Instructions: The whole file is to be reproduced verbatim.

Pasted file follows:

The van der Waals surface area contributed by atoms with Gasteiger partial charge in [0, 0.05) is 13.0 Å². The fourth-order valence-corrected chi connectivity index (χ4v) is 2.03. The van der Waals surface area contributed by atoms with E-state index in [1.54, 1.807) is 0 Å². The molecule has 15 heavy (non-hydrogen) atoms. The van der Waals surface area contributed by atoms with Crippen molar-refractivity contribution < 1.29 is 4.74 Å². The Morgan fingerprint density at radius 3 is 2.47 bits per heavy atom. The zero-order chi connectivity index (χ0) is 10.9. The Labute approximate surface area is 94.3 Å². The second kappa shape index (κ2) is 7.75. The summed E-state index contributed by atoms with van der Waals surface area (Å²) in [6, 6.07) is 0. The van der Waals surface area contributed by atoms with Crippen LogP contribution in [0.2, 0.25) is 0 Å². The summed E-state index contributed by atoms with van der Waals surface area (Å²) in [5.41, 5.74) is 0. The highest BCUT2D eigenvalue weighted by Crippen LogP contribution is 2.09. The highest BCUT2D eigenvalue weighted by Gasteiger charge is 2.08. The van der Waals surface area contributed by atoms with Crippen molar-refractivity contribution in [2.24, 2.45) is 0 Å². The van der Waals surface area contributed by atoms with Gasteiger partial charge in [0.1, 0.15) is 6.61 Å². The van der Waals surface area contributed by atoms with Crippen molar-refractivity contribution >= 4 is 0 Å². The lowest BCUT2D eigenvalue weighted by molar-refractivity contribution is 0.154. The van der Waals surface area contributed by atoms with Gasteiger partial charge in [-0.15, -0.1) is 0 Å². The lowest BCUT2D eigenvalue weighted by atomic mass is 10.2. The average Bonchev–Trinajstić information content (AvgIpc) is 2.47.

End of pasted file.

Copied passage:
The van der Waals surface area contributed by atoms with Gasteiger partial charge in [0, 0.05) is 13.0 Å². The fourth-order valence-corrected chi connectivity index (χ4v) is 2.03. The van der Waals surface area contributed by atoms with E-state index in [1.54, 1.807) is 0 Å². The molecule has 15 heavy (non-hydrogen) atoms. The van der Waals surface area contributed by atoms with Crippen molar-refractivity contribution < 1.29 is 4.74 Å². The Morgan fingerprint density at radius 3 is 2.47 bits per heavy atom. The zero-order chi connectivity index (χ0) is 10.9. The Labute approximate surface area is 94.3 Å². The second kappa shape index (κ2) is 7.75. The summed E-state index contributed by atoms with van der Waals surface area (Å²) in [6, 6.07) is 0. The van der Waals surface area contributed by atoms with Crippen LogP contribution in [0.2, 0.25) is 0 Å². The summed E-state index contributed by atoms with van der Waals surface area (Å²) in [5.41, 5.74) is 0. The highest BCUT2D eigenvalue weighted by Crippen LogP contribution is 2.09. The highest BCUT2D eigenvalue weighted by Gasteiger charge is 2.08. The van der Waals surface area contributed by atoms with Crippen molar-refractivity contribution in [2.24, 2.45) is 0 Å². The van der Waals surface area contributed by atoms with Gasteiger partial charge in [0.1, 0.15) is 6.61 Å². The van der Waals surface area contributed by atoms with Crippen molar-refractivity contribution >= 4 is 0 Å². The lowest BCUT2D eigenvalue weighted by molar-refractivity contribution is 0.154. The van der Waals surface area contributed by atoms with Gasteiger partial charge in [-0.15, -0.1) is 0 Å². The lowest BCUT2D eigenvalue weighted by atomic mass is 10.2. The average Bonchev–Trinajstić information content (AvgIpc) is 2.47.